Water: Green Infrastructure
Why Green Infrastructure?
Green infrastructure is a cost-effective and resilient approach to our water infrastructure needs that provides many community benefits.
As of 2008, the total reported water infrastructure needs for the United States included $63.6 billion for combined sewer overflow control and $42.3 billion for stormwater management. Since only 22% of regulated MS4s are included in this estimate, the need for stormwater management is likely much greater. As communities develop and climate patterns shift, these needs can only be expected to grow. While single-purpose gray stormwater infrastructure is largely designed to move urban stormwater away from the built environment, green infrastructure reduces and treats stormwater at its source while delivering many other environmental, social, and economic benefits. These benefits not only promote urban livability, but also add to the bottom line.
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Flooding: Conventional stormwater infrastructure quickly drains stormwater to rivers and streams, increasing peak flows and flood risk. Green infrastructure can mitigate flood risk by slowing and reducing stormwater discharges.
Private and Public Cost Savings: When stormwater management systems are based on green infrastructure rather than gray infrastructure, developers often experience lower capital costs (PDF) (37 pp, 770K, About PDF). These savings derive from lower costs for site grading, paving, and landscaping, and smaller or eliminated piping and detention facilities. In cities with combined sewer systems, green infrastructure controls may cost less than conventional controls (PDF) (5 pp, 417K, About PDF), and green-gray approaches can reduce public expenditures on stormwater infrastructure.
Particulate Pollution: Particulate matter refers to the tiny bits of dust, chemicals, and metals suspended in the air we breathe. Because particulate matter is so small, it can enter into the lungs and cause serious health effects. Trees, parks, and other green infrastructure features can reduce particulate pollution (PDF) (7 pp, 51K, About PDF) by absorbing and filtering particulate matter.
Health Effects: Breathing ground level ozone and particulate pollution can cause respiratory ailments including chest pain, coughing, aggravation of asthma, and even premature death. In their triple bottom line study (PDF) (160 pp, 2.5MB, About PDF) on the benefits of green infrastructure, the City of Philadelphia found that increased tree canopy would reduce ozone and particulate pollution levels enough to significantly reduce mortality, hospital admissions, and work loss days.
Energy Use: By reducing local temperatures (PDF) (9 pp, 225K, About PDF) and shading building surfaces, green infrastructure lessens the cooling and heating demand for buildings, reducing energy needs and decreasing emissions from power plants.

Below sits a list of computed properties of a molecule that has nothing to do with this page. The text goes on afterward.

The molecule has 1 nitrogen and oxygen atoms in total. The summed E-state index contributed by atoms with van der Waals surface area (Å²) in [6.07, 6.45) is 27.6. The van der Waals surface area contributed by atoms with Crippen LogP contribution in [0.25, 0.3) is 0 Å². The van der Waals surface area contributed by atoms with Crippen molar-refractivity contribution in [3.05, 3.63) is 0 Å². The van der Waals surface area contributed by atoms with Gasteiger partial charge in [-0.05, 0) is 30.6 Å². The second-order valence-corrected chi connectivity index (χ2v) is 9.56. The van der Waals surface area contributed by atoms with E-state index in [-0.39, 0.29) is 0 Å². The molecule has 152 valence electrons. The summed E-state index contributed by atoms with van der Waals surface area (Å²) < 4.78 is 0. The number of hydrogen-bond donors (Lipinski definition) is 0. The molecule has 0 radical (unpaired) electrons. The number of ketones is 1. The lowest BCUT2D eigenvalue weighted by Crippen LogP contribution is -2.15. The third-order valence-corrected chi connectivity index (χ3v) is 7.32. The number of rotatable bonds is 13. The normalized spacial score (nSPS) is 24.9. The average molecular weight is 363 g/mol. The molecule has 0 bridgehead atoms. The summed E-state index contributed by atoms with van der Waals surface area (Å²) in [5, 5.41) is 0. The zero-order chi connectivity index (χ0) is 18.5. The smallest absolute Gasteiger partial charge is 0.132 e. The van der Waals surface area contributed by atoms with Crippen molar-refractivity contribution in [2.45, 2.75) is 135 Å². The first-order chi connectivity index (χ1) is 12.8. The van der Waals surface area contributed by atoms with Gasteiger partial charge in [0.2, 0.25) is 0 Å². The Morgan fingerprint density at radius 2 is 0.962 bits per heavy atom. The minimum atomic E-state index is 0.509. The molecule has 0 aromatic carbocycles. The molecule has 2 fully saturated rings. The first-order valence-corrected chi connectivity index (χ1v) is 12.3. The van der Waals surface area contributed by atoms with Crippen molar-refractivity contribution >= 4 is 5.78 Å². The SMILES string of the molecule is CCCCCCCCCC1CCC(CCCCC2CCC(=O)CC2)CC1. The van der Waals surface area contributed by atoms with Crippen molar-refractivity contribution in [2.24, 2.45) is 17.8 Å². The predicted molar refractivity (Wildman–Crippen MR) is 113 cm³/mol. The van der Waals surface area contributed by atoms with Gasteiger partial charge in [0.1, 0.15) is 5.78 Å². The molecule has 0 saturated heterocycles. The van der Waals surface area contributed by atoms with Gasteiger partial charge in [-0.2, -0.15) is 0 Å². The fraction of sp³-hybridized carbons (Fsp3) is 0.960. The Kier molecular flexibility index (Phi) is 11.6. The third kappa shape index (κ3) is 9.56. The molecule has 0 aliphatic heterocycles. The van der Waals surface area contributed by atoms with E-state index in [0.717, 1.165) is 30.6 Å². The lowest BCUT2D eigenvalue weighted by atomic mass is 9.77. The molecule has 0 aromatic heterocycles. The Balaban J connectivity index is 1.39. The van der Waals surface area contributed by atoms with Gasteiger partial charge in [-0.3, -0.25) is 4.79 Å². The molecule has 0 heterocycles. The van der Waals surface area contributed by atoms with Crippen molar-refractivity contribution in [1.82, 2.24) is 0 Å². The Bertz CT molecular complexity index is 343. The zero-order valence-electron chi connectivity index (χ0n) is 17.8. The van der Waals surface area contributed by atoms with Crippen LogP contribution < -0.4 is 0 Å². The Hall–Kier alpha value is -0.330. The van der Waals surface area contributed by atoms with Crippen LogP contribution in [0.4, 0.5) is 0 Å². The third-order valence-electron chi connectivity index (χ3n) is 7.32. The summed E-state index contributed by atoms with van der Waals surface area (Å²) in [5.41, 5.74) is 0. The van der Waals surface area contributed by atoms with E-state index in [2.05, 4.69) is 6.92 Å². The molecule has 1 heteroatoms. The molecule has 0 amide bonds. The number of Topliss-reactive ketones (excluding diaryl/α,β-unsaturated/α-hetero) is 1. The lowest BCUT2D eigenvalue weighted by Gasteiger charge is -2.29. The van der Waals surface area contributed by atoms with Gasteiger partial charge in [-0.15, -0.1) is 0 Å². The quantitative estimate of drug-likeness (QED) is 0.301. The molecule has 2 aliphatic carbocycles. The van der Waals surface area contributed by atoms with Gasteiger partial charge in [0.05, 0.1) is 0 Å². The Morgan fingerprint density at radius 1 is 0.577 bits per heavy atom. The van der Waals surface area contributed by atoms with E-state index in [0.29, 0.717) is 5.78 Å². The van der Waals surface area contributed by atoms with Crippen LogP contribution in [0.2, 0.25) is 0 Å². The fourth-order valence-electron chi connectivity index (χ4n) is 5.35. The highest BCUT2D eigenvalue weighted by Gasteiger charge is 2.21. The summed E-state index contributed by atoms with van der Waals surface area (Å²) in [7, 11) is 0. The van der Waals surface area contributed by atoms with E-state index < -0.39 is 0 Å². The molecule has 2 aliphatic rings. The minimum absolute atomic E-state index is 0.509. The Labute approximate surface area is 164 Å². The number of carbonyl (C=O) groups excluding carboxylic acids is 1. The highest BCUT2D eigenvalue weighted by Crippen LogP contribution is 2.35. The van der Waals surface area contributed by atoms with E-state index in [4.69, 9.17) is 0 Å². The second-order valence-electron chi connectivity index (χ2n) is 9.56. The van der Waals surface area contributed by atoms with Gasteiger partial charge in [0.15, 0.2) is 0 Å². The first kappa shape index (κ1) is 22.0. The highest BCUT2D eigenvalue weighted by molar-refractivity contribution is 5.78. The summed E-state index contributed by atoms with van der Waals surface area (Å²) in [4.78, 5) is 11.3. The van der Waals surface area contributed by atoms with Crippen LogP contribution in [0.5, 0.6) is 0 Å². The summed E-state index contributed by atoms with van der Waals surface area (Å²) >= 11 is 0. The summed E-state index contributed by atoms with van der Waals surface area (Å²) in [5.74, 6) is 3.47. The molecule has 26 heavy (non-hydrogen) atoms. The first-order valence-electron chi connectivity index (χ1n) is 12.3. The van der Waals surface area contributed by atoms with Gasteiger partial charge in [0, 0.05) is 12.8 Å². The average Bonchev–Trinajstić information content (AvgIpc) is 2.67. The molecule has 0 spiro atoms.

Climate Change: As different parts of the country become drier, wetter, or hotter, green infrastructure can help communities improve resiliency (PDF) (2 pp, 1MB, About PDF) and adapt to climate change (PDF) (52 pp, 2.3MB, About PDF) by increasing the capacity of drainage systems to handle large storms, increasing the resilience of water supply systems in times of drought, and mitigating the urban heat island effect. Urban vegetation can also mitigate climate change by reducing the levels of greenhouse gases in the atmosphere.
Water/Energy Nexus: Treating and moving drinking water and wastewater takes a lot of energy (PDF) (4 pp, 763K, About PDF). By reducing stormwater inflow into sewer systems, recharging aquifers, and conserving water, green infrastructure can significantly reduce energy use.
Habitat Connectivity: Large scale green infrastructure, such as parks and urban forests, also help to facilitate wildlife movement and connect wildlife populations between habitats. Learn how Loxahatchee, Florida is protecting the local watershed and conserving native ecosystems through the Loxahatchee Regional Greenways System.
Health Benefits: More green space and parks encourages outdoor physical activity, reducing obesity and preventing associated chronic diseases such as heart disease, high blood pressure, stroke, Type II diabetes, arthritis, and certain kinds of cancer.
Recreation space: Green infrastructure’s vegetation and trees can increase publicly available recreation areas, allowing urban communities to enjoy greenery without leaving the city. Additionally, green infrastructure’s vegetation and permeable pavements can reduce noise pollution (PDF) (80 pp, 16.3MB, About PDF) by damping traffic, train, or plane noise.
Property values: By utilizing green infrastructure in construction and increasing vegetation and tree cover, green infrastructure can increase property values (PDF) (40 pp, 429K, About PDF), benefiting both developers and homeowners.